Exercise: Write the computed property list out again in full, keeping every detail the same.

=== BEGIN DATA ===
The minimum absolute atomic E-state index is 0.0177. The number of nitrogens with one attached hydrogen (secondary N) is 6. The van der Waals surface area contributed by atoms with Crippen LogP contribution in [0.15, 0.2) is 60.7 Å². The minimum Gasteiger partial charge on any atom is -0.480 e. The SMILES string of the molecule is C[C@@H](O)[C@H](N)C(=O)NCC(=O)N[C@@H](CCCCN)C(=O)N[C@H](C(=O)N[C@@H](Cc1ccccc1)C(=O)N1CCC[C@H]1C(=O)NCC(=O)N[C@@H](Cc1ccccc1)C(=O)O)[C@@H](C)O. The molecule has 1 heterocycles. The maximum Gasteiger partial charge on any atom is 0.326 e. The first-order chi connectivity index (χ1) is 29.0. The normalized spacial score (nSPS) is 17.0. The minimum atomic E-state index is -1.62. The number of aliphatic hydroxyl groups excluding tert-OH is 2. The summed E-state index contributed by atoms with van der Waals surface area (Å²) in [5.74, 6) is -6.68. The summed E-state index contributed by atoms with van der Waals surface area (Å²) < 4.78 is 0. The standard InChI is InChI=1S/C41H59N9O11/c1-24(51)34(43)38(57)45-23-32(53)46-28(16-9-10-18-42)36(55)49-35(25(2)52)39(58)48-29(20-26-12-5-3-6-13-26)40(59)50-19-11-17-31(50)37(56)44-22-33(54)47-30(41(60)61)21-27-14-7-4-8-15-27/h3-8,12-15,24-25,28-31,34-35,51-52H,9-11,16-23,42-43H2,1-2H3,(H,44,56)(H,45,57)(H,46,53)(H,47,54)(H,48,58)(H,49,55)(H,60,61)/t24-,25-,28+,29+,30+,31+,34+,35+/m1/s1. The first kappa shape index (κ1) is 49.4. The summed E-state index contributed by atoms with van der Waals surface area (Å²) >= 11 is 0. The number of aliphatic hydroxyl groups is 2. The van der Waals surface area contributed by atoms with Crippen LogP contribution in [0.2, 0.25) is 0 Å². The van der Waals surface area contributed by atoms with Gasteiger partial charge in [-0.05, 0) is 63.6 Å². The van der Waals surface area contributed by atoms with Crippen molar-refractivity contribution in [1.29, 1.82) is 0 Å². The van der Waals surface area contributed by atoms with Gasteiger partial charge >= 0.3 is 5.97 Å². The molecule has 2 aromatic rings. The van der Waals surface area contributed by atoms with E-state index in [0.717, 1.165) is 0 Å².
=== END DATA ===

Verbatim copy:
The minimum absolute atomic E-state index is 0.0177. The number of nitrogens with one attached hydrogen (secondary N) is 6. The van der Waals surface area contributed by atoms with Crippen LogP contribution in [0.15, 0.2) is 60.7 Å². The minimum Gasteiger partial charge on any atom is -0.480 e. The SMILES string of the molecule is C[C@@H](O)[C@H](N)C(=O)NCC(=O)N[C@@H](CCCCN)C(=O)N[C@H](C(=O)N[C@@H](Cc1ccccc1)C(=O)N1CCC[C@H]1C(=O)NCC(=O)N[C@@H](Cc1ccccc1)C(=O)O)[C@@H](C)O. The molecule has 1 heterocycles. The maximum Gasteiger partial charge on any atom is 0.326 e. The first-order chi connectivity index (χ1) is 29.0. The normalized spacial score (nSPS) is 17.0. The minimum atomic E-state index is -1.62. The number of aliphatic hydroxyl groups excluding tert-OH is 2. The summed E-state index contributed by atoms with van der Waals surface area (Å²) in [5.74, 6) is -6.68. The summed E-state index contributed by atoms with van der Waals surface area (Å²) < 4.78 is 0. The standard InChI is InChI=1S/C41H59N9O11/c1-24(51)34(43)38(57)45-23-32(53)46-28(16-9-10-18-42)36(55)49-35(25(2)52)39(58)48-29(20-26-12-5-3-6-13-26)40(59)50-19-11-17-31(50)37(56)44-22-33(54)47-30(41(60)61)21-27-14-7-4-8-15-27/h3-8,12-15,24-25,28-31,34-35,51-52H,9-11,16-23,42-43H2,1-2H3,(H,44,56)(H,45,57)(H,46,53)(H,47,54)(H,48,58)(H,49,55)(H,60,61)/t24-,25-,28+,29+,30+,31+,34+,35+/m1/s1. The first kappa shape index (κ1) is 49.4. The summed E-state index contributed by atoms with van der Waals surface area (Å²) >= 11 is 0. The number of aliphatic hydroxyl groups is 2. The van der Waals surface area contributed by atoms with Crippen LogP contribution in [0.2, 0.25) is 0 Å². The van der Waals surface area contributed by atoms with Gasteiger partial charge in [-0.05, 0) is 63.6 Å². The van der Waals surface area contributed by atoms with Crippen molar-refractivity contribution in [1.29, 1.82) is 0 Å². The van der Waals surface area contributed by atoms with Gasteiger partial charge >= 0.3 is 5.97 Å². The molecule has 2 aromatic rings. The van der Waals surface area contributed by atoms with E-state index in [0.717, 1.165) is 0 Å².